Illustration by Alé Salaman.

The morning Donald Trump was declared the president-elect, I groggily checked my phone to confirm what part of me already knew. It’s interesting living over half your life under an Obama presidency—transitioning from being in awe of a black president to becoming analytical, and at times critical, of the decisions he made (or didn’t make). To then to lose him to a person like Trump is the one of the most bitter experience I’ve ever had. In a perfect world, we could blame the outbreak of racist, islamophobic, homophobic, transphobic, and sexist bullying and discrimination in schools on Trump. But these incidents were already brewing, waiting for the perfect moment to emerge.

During my school’s spirit week, I found myself biting my tongue while a group of my white classmates casually used the N-word around me, giggling throughout. One white boy, let’s call him Andy, went so far as to say that it was “their word.” This was the first time I had heard them say the N-word in a classroom setting, and the first time I’d ever heard the word repeated that many times. Of course, I was aware that they said it in the hallways, which only gave me cause to avoid them. But in that classroom I couldn’t. With a teacher who wasn’t a native English speaker and didn’t understand the significance of the word, I felt hopeless.

It didn’t end there. Another white student asked what the others were wearing for “black people day,” in reference to my school’s upcoming Culture Day, where students were invited to wear culturally significant clothing in celebration of our backgrounds. Those boys, who clearly didn’t understand or care about the impact of their words, laughed as they described their do-rags, Yeezys, and cornrow-inclusive outfits. Once school ended, I ran out of the classroom faster than I ever had. I ranted to my friend Denise, who suggested I go to the vice-principal. Since I regretted not saying anything in the moment and really didn’t want to see anyone come to school in appropriative and offensive clothing, I decided to take her advice.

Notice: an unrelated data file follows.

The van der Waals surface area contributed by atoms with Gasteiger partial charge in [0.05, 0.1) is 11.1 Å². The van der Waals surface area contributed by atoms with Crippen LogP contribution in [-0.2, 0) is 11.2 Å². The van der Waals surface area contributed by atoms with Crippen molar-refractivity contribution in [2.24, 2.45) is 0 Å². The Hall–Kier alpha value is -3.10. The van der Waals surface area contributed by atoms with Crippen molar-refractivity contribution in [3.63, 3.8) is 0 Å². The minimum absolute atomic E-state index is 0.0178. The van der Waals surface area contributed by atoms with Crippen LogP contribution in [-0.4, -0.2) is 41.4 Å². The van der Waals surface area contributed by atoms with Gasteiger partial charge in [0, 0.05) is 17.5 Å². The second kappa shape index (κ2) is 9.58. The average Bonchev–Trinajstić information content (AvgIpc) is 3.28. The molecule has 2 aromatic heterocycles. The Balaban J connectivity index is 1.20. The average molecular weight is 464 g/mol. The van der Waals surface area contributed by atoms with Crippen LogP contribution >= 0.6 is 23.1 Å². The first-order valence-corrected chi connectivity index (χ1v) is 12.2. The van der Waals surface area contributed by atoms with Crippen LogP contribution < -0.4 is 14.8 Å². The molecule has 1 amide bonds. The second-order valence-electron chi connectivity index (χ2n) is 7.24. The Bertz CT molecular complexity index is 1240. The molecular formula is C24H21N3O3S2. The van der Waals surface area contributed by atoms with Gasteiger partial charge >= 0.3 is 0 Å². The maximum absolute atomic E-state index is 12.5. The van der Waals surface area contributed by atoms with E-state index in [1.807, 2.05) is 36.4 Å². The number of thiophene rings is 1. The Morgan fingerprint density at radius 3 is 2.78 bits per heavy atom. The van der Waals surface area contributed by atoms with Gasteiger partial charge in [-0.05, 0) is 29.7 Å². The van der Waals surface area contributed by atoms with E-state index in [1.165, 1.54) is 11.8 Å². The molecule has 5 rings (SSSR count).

I ended up meeting with the principal and vice-principal that same day after school with Denise hovering in the room for support. I told them what happened word for word. The first thing my principal said to me was, “Wait, so they didn’t say the word to you?” I said no. There was an immediate shift in the energy in the room and the men in front of me seemed more relaxed.

They talked about how that it’s definitely not OK for them to by using the N-word in an in-school setting, or in any setting. I agreed with this wholeheartedly. I began to list the names of the boys involved. The vice-principal’s eyes widened and he shook his head. “Oh, wow! Andy? He’s a really good kid. I know he understands the impact of that word. And he really does have such a bright future ahead of him. He’s smart.” As my heart dropped, I laughed and turned to my friend in disbelief. I started: “I’m not trying to be rude but…” but trailed off. The principal asked me, “Is it possible that they were affected by the word the same way you were?” I couldn’t understand, and still don’t understand, what would make anyone think that a black person and nonblack people who use the N-word are affected by the word in the same way. The exchange went on, but I had already mentally left the room.